From college football to rap: KleoMCM carves his own path to success
Updated: Jun 3, 2020
By Montana Findley, Studio M staff //
South Pittsburg, Tennessee, is a small rural town located 30 minutes west of Chattanooga. People like Eddie Moore, who had a successful career in the NFL, and Chris Jones, head coach and general manager in the Canadian Football League, are both considered hometown heroes.
The next hometown guy looking to cash in on that recognition is a rising star in the Chattanooga rap scene: Kahlil Mitchell, aka KleoMCM.
Mitchell began rapping with his brothers and friends around age 13, but music was never something he considered as a serious path until after his junior year of college, when he was kicked off the football team at East Tennessee State University due to a dispute with a member of the coaching staff over playing time. This proved to be a turning point that shifted Mitchell’s focus toward music.
“You know, I was standing up against the coaches for something I believed in,” said Mitchell. “I wasn’t going to back down, and I wasn’t going to waste my time when I knew bigger opportunities were out there.”
From that day forward, his goal was primarily geared toward writing music and starting to put real time into something he was passionate about. After leaving ETSU, Kahlil returned to South Pittsburg. He came home to a warm reception, but he also knew that he had to get serious and place music as his top priority.
“After leaving ETSU, that’s when I basically started putting all my time and effort into making music, just spending countless hours in the studio hoping that we could make something happen. I was kicked off the team in October, and I spent the time from October to December just writing. By December, I was ready to start working on my first mixtape,” said Mitchell.
This was a way to work through some of the frustrations of being let go from the team, and his mixtape allowed him to air some of his grievances before starting to look ahead.
“I really didn’t think he was serious about [rapping] at first, you know, I thought we were just going to mess around and make some music or something. Then we got in the studio, and I was like OK … we might actually be onto something here,” said Mitchell’s cousin Kavin Pryor, who produced most of the beats for Kleo’s first mixtape.
The first sign that KleoMCM was gaining traction came in February with the release of his track “90’s Baby,” which, after a week of being released, had over 2,000 views on YouTube and had become an anthem for the youth around South Pittsburg.
After the success of his first single, KleoMCM had a more personal project in mind: working alongside his brother, FrenchieMCM, to produce an album.
On Aug. 25, KleoMCM and FrenchieMCM released their collaborative album, “Real Brothers.”
“A lot of inspiration for wanting to rap came from my big brother, and I saw that if it was something he wanted to put the time in and work for, why couldn’t I?” said Mitchell. “So when the opportunity came, we really wanted to try to collab on an album together.”
The brothers spent countless hours in the studio this summer working on this album and crafting it to show their relationship while “still being fun and something you could bump in the car to,” said Mitchell.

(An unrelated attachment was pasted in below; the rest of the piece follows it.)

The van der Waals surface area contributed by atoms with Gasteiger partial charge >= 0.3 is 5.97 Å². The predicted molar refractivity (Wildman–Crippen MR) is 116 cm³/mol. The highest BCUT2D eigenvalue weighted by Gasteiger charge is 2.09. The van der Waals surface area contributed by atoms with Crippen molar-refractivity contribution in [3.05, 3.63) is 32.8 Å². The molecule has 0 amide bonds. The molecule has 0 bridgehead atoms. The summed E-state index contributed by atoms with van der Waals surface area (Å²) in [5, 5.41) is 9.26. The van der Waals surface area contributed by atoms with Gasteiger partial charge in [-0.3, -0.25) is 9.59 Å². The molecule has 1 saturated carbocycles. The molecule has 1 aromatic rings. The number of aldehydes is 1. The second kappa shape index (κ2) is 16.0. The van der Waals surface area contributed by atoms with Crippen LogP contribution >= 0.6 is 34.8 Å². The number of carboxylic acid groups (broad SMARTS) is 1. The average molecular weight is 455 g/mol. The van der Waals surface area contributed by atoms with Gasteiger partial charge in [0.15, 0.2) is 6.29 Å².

“At the time we was putting this together, you know, there were a lot of things going on with the idea of being brothers, and we were just like, ‘Well, s–t, we Real Brothers,’ so that was sort of the motivation behind the album.”
“This album was something that he came to me with, and of course I was open to it,” said FrenchieMCM. “It allows people to get an insight to our relationship in a way, and that is something that we both really wanted for the album.”
Residents of South Pittsburg have taken note of the success that Kleo has gained in the past year, and many that have known him since childhood are excited to see what lies ahead.
“South Pittsburg is a place where football is extremely important, and I feel like just being recruited to play ball at the next level made my name known by everyone in the area, but it’s nice now for my music to provide that recognition and give the kids around here someone to look up to,” Mitchell said. So yeah, I definitely don’t mind the attention in the city that it brings … especially from the females.”
It has already been an eventful year for KleoMCM, but the rest of this year looks to be an equally busy time for Mitchell as he continues to expand his audience.
“I have a project coming out Dec. 30, the day before my birthday, and it’s something where I’m really trying to put my life on the track and tell my story, but I also want it to be able to bump to,” Mitchell said. “I’m really just looking to define my sound, because when people listen to my music I want them to know that it’s me and be clear like who (that) is.”
Going forward, KleoMCM’s primary goals are to “continue to do shows in the area and in Nashville, networking and collaborating with people like Young Polo … and just continue to make something that my family and the city can be proud of.”
Montana Findley is a junior at Middle Tennessee State University.
Studio M, a project of the College of Media and Entertainment at MTSU, allows student journalists to be published statewide and nationwide. It’s made possible through grants and donations from the John S. and James L. Knight Foundation, The Tennessean and BlueCross BlueShield of Tennessee.